Wednesday, February 29, 2012

How To: Prepare New Buffing Wheels

Whenever you get new buffing wheels for your polishing motor it is important that you prepare the wheels before you charge them with polishing compound. This is my new two spindled polishing motor. It really should be up about 6 inches, but I have limited space for now.

 Inside it has a fan and a place for an air filter. This is pretty important because polishing compound is pretty nasty stuff you don't want in the air or your lungs. PLUS, you can send your air filter to a refiner and they can recover the precious metal from it. This is especially important working with platinum or gold.
 First thing you do is put the wheel on. You don't need to screw it on or anything: just turn on the motor put the hole up to the spindle with a break-away grip and it will take that wheel itself.
 Whabam! Now your wheel is spinning at a terrifying speed.

 Whenever using a buffing motor it is important to *always* have a breakaway grip. NEVER lock your fingers into your piece. If your piece catches on your wheel and you are entwined with the item the wheel will take the piece and your fingers with it. A scratch or bent prong is not worth loosing your fingers over. Also, don't polish chains on a wheel. There are special dowels you can buy to safely wrap your chain around while you use the motor, otherwise you risk creating a metal whip spinning at 6,000 rmp and loosing fingers (or worse) along with ruining the piece. Am I scaring you yet? Good. This is an important tool that can quickly become dangerous if used wrong.

Finally, there is about a 40 degree area that is safe to polish on. If you polish outside that area its more likely your piece will catch on the wheel and go flying. When you polish ideally your arms will be at 90 degree angle at about your belly button, braced by your hips with your feet planted firmly shoulder width apart.

Preparing a wheel is simple. Just take a hard piece of metal like a flat head screw driver or, like I'm using, the tang on an old file and press it into the wheel. Bits and pieces of material should go flying everywhere.  Move it side to side until the fly aways pretty much stop and then you are good to go. This is a good way of also getting excess or old/used compound off your wheels.

 Finally add your compound. See how I am applying it in that 40 degree area? That is what you want. As you can see, my motor is a bit low which is why I have had alot of pieces get caught by the wheel and go flying.

On Wheels and Compounds:

Different compounds can take different kinds of wheels. Tripoli can be apply to either a pressed felt wheel (which you can choose either a plain wheel or knife edge), chamois, or muslin. Because tripoli is an early polish and still has alot of cutting power a different wheel will give different results. A pressed felt wheel is the hardest and can be used to clean up edges. I've used the side of a knife edge pressed felt to polish the edges of my back plates and it does wonders crisping up the edges and making the whole piece look thicker! A knife edge will also get into narrow areas, but because it still has cutting power it can leave marks if you don't go fast enough. Felt will cut what it touches and will not  necessarily give an even polish to something with raised detail, so that's where your muslin wheels come in. The layers of muslin opens up a bit so they envelope the piece and can reach most detail spots. As you go up in polish grades the wheels need to become softer material so they don't scratch the piece. Sure, tripoli and Zam you can use most any wheel on, but your final polish should be imparted with something soft like muslin.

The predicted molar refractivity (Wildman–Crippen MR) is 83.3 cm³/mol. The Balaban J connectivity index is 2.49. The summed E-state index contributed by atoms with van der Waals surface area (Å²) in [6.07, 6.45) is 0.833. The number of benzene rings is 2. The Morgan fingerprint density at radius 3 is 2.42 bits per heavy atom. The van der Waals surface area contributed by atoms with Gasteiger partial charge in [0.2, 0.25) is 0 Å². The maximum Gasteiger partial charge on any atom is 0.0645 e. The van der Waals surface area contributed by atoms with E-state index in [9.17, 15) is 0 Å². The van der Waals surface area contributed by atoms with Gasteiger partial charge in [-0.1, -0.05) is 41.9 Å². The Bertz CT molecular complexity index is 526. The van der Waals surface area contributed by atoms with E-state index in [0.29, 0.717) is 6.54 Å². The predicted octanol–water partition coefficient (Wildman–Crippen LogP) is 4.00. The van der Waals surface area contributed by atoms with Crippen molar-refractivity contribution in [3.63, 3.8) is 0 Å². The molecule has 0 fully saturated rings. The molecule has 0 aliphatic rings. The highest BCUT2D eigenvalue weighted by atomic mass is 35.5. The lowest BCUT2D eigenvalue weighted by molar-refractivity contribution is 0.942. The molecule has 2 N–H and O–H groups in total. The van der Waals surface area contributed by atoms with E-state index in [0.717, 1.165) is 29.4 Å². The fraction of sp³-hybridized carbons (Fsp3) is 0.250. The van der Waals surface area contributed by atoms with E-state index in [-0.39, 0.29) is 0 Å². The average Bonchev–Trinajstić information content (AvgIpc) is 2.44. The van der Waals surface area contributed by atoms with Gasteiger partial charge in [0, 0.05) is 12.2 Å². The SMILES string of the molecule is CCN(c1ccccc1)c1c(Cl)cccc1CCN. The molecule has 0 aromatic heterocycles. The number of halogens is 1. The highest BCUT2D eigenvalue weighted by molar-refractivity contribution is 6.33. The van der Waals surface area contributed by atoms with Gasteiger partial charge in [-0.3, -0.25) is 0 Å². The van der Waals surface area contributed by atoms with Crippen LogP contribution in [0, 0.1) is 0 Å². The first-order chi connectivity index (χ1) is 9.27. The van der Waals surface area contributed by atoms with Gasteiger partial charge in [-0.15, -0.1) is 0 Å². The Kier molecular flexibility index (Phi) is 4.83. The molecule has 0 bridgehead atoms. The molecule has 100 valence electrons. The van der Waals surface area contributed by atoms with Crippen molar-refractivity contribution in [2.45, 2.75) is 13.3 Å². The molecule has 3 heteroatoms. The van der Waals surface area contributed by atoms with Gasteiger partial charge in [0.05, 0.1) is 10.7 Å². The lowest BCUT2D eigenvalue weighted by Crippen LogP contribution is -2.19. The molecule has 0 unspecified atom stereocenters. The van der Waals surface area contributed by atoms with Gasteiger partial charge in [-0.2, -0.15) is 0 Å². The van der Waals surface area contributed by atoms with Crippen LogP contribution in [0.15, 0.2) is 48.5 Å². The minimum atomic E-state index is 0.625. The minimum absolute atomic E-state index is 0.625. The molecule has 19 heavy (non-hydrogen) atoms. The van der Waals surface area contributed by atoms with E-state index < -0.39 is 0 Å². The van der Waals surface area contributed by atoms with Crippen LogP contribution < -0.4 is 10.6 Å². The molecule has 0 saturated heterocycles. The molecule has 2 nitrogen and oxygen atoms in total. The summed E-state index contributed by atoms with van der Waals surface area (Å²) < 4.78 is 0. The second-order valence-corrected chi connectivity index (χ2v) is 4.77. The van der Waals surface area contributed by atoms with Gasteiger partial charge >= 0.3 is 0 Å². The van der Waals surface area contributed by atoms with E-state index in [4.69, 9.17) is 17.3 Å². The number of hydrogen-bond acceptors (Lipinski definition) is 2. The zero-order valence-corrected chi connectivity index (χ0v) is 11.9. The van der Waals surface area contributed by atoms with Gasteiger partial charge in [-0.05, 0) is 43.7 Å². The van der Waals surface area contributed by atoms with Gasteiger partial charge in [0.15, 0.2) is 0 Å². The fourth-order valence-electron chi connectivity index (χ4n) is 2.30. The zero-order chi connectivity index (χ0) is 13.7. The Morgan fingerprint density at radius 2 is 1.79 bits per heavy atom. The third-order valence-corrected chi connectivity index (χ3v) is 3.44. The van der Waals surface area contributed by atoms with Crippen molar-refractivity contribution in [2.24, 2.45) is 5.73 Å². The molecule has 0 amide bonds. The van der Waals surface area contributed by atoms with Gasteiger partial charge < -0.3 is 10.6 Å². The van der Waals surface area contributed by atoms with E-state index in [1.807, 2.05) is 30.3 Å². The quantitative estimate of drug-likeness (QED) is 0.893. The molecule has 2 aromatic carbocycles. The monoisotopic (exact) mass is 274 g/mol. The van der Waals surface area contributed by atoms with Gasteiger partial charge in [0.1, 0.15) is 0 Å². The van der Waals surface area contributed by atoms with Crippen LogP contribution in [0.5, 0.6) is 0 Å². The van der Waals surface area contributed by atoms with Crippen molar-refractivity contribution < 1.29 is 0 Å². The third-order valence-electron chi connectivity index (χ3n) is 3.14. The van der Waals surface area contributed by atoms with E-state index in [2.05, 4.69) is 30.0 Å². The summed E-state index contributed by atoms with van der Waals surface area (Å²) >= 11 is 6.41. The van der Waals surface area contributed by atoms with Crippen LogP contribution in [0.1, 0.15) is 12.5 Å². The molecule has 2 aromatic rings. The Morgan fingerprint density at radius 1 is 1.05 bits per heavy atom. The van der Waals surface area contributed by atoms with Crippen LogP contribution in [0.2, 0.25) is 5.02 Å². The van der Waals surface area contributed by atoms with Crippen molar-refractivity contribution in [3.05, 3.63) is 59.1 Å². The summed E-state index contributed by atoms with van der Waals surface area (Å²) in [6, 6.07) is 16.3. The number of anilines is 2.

I have worked with people who are super anal about not contaminating wheels with the wrong compound, and others who literally throw the wheels and compounds all in the same box. Most folks say avoid getting any lower grit compound on your higher grit wheels and clean thoroughly between polishes.

Right now I am only doing two polishes on the wheel. I use red tripoli then go to red rouge. Ideally I would be using Zam between the two for an even brighter polish. Fabuluster is also a great product for silver which i use on my flex shaft and some of my stones. Compound isn't too pricey so you can play around and decide what you like the most.

I'd like to hear what polishes my reader like to use. Anyone use the different tripolis, yellow, white or red? What do you like to finish with? Do you use something different for different metals?


  1. I use some kind of a buffing compound that is a yellow brick can't remember the name of it now but its zam for the polishing, I always mark my wheels to prevent accidental contamination, and remember newbies I love this slogan b before z, means buff before zam. cross contamination is always a possibility. and can ruin your lovely creations.

  2. “Whenever using a buffing motor it is important to *always* have a breakaway grip” - This is an important reminder particularly for those who are new to using this tool. Anything bad can happen to your hands if you do not take safety precautions. So, be very careful when handling this tool.

    >Jeanette West